According to research, 1.01 billion people will be using RCS messaging over 168 mobile operators worldwide by the end of the year. This is expected to grow to 3.23 billion people over 486 mobile operators by the end of 2023, meaning marketers may want to start considering RCS messaging’s impact on strategies sooner rather than later.
Brands failing to walk the walk when it comes to social purpose
Although almost half (48%) of business executives believe that operating with social purpose gives a competitive advantage, the majority think that people are failing to follow through.
The Economist Group surveyed 1,417 execs at the Cannes Lions Festival of Creativity and found that 78% believe that although many companies talk about social purposes, they are not making these happen and are failing to follow through on long-term initiatives.
Essentially, brands are talking the talk when it comes to displaying a social conscious, but they are failing to ensure that this translates into action. As a result, they can be offering in-authentic experiences for consumers, which can have damaging results for brands.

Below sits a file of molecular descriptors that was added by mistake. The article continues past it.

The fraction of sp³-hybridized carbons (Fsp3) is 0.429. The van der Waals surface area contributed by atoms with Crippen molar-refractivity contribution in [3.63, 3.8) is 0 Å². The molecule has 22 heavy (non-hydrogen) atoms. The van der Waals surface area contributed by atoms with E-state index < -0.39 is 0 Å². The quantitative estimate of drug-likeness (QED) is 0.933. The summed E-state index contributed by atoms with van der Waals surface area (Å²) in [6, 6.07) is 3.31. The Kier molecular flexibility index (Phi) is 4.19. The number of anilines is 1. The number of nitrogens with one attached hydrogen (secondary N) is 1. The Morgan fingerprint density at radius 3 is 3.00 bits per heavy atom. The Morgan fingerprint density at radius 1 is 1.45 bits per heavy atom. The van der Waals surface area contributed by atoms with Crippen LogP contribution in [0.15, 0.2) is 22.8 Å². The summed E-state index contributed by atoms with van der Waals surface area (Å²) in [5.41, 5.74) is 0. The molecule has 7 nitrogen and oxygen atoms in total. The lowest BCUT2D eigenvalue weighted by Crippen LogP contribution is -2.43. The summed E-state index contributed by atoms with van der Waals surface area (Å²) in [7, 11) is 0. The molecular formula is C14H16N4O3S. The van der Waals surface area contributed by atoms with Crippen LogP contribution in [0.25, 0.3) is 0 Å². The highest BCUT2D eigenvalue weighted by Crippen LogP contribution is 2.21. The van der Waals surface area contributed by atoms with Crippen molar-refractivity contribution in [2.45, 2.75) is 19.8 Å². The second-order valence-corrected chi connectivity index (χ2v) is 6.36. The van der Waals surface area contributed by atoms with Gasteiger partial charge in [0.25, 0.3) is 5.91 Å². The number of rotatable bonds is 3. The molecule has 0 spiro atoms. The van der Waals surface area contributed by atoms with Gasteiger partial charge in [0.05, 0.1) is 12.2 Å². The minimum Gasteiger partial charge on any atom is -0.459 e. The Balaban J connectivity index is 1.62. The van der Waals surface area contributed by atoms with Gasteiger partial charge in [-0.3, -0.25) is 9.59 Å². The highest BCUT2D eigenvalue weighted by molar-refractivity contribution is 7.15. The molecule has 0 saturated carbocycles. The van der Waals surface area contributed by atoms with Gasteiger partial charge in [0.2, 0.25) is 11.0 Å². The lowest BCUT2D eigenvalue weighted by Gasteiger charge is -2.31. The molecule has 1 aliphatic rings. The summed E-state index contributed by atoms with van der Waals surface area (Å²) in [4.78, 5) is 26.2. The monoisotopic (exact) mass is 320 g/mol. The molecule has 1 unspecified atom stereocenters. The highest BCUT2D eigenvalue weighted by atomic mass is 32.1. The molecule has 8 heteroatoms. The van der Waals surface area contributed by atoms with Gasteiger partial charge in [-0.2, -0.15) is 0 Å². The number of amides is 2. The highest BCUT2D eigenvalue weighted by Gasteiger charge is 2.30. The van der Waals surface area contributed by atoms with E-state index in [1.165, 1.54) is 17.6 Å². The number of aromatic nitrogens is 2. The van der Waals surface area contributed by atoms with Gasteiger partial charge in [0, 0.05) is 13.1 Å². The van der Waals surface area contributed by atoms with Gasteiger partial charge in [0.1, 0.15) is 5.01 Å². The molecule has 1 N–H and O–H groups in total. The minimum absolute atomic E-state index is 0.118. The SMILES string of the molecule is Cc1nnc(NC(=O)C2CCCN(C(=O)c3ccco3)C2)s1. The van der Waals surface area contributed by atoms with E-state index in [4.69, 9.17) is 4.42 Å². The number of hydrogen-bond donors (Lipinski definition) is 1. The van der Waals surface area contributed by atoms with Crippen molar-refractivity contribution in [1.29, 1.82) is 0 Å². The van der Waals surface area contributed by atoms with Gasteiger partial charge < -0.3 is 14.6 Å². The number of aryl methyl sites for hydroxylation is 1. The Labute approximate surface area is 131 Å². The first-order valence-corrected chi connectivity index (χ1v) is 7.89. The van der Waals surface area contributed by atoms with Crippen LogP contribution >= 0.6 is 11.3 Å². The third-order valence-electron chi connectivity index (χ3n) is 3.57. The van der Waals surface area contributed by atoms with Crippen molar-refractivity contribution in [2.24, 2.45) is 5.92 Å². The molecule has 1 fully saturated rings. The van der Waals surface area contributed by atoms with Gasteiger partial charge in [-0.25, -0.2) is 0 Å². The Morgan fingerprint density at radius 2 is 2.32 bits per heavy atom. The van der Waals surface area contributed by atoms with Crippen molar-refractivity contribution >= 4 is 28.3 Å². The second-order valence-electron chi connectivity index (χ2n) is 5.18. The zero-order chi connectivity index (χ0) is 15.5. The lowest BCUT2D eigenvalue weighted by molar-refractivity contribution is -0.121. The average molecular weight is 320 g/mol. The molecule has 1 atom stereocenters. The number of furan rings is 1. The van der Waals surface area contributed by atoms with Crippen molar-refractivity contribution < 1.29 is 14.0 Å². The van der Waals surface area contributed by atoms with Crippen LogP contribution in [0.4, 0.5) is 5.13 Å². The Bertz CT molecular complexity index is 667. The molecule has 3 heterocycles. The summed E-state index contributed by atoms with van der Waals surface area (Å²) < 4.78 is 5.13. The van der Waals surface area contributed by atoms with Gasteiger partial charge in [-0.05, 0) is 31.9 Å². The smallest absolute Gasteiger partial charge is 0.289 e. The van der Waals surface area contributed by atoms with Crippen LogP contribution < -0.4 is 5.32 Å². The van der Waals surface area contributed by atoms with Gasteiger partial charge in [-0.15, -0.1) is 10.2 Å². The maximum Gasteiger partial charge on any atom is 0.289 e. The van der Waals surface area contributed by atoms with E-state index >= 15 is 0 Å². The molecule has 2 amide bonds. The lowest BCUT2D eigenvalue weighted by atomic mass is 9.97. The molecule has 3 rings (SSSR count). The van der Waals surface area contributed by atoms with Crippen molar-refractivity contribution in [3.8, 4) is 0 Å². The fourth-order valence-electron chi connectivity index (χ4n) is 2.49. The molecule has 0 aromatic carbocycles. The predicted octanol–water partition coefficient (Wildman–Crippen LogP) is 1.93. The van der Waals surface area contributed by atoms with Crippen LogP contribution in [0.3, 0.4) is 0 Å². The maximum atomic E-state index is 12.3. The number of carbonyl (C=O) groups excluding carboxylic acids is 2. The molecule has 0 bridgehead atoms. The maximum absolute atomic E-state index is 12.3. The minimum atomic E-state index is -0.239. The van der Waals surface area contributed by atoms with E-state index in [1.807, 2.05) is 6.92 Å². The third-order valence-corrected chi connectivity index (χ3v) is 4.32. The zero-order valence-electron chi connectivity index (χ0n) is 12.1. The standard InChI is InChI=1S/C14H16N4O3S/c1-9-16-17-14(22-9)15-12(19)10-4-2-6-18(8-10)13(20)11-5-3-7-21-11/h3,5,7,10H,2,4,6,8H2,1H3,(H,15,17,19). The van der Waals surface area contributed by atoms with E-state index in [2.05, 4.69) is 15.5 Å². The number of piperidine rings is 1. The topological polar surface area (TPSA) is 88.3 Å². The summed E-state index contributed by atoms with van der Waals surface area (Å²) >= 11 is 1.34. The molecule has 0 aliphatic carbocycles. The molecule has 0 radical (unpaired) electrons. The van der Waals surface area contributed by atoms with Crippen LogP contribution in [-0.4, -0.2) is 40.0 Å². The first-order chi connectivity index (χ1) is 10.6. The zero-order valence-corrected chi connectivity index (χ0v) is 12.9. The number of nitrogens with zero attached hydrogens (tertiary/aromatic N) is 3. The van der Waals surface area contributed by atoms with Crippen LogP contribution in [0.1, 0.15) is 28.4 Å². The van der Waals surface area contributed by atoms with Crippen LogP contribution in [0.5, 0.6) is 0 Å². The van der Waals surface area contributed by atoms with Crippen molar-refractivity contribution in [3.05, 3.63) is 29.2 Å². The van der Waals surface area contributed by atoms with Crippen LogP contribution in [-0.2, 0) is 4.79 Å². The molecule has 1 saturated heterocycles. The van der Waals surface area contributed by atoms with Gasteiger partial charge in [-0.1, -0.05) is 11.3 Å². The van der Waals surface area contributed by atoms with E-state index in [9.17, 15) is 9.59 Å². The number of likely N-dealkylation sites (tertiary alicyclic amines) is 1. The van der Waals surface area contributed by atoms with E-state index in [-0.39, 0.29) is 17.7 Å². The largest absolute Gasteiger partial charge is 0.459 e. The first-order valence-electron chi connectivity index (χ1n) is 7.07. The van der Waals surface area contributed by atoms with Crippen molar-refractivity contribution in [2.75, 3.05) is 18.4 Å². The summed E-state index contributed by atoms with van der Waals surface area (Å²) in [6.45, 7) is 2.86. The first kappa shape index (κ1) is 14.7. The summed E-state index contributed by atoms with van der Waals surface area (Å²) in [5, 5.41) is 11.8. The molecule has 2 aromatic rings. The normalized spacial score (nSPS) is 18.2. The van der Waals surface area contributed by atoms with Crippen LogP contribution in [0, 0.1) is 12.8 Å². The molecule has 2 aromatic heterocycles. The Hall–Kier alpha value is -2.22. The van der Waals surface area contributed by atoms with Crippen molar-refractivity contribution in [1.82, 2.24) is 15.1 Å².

As well as consumers switching off to brands who fail to follow through, not taking action can cause issues when it comes to attracting talent. Some 70% of respondents said that social purpose is a factor they consider when choosing to work. In comparison, just 63% said their employer is committed to supporting good causes.
These findings show that brands urgently need to address this disconnect and seek to support words with visible action.
Mark Cripps, chief marketing officer at The Economist Group, said: “Whist there are some wo see social purpose as a gimmick, these results make it clear that many business executives recognize the value of acting with social purpose, but we also see a noticeable disconnect in the action being taken.
“Acting with purpose influences staff recruitment and their wellbeing; it influences how stakeholders and partners interact with companies and with all else being equal, in certain product categories, it influences how consumers perceive products and brands. If we are to undertake them, we need to redefine how we measure the value that these programmes generate to ensure that our measurement models are capturing the full impact on the business and the brand.”
Influencer’s ‘surprise’ engagement highlights industry issues